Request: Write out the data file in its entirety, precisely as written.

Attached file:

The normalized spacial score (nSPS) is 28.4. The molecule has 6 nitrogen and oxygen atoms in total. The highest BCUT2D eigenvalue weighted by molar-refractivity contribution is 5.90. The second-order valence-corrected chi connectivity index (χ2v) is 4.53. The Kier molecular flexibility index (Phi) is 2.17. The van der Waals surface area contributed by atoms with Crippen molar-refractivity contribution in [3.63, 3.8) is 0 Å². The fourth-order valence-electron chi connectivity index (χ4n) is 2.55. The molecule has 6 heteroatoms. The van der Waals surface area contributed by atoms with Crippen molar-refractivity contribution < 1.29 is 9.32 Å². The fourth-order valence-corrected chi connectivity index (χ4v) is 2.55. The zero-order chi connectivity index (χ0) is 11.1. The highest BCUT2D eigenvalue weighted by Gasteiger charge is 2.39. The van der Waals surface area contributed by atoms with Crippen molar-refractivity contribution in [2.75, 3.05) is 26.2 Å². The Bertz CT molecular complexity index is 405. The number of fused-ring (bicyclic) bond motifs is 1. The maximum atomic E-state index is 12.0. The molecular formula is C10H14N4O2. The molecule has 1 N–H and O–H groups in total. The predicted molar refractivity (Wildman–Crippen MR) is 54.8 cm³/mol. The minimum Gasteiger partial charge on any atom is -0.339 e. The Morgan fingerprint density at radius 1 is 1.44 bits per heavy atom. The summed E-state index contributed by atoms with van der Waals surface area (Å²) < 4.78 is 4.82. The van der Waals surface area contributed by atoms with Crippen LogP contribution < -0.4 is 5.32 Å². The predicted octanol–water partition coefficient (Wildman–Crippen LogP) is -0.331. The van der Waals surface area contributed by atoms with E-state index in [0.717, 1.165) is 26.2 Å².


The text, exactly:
The normalized spacial score (nSPS) is 28.4. The molecule has 6 nitrogen and oxygen atoms in total. The highest BCUT2D eigenvalue weighted by molar-refractivity contribution is 5.90. The second-order valence-corrected chi connectivity index (χ2v) is 4.53. The Kier molecular flexibility index (Phi) is 2.17. The van der Waals surface area contributed by atoms with Crippen molar-refractivity contribution in [3.63, 3.8) is 0 Å². The fourth-order valence-electron chi connectivity index (χ4n) is 2.55. The molecule has 6 heteroatoms. The van der Waals surface area contributed by atoms with Crippen molar-refractivity contribution < 1.29 is 9.32 Å². The fourth-order valence-corrected chi connectivity index (χ4v) is 2.55. The zero-order chi connectivity index (χ0) is 11.1. The highest BCUT2D eigenvalue weighted by Gasteiger charge is 2.39. The van der Waals surface area contributed by atoms with Crippen molar-refractivity contribution in [2.75, 3.05) is 26.2 Å². The Bertz CT molecular complexity index is 405. The number of fused-ring (bicyclic) bond motifs is 1. The maximum atomic E-state index is 12.0. The molecular formula is C10H14N4O2. The molecule has 1 N–H and O–H groups in total. The predicted molar refractivity (Wildman–Crippen MR) is 54.8 cm³/mol. The minimum Gasteiger partial charge on any atom is -0.339 e. The Morgan fingerprint density at radius 1 is 1.44 bits per heavy atom. The summed E-state index contributed by atoms with van der Waals surface area (Å²) < 4.78 is 4.82. The van der Waals surface area contributed by atoms with Crippen LogP contribution < -0.4 is 5.32 Å². The predicted octanol–water partition coefficient (Wildman–Crippen LogP) is -0.331. The van der Waals surface area contributed by atoms with E-state index in [0.717, 1.165) is 26.2 Å².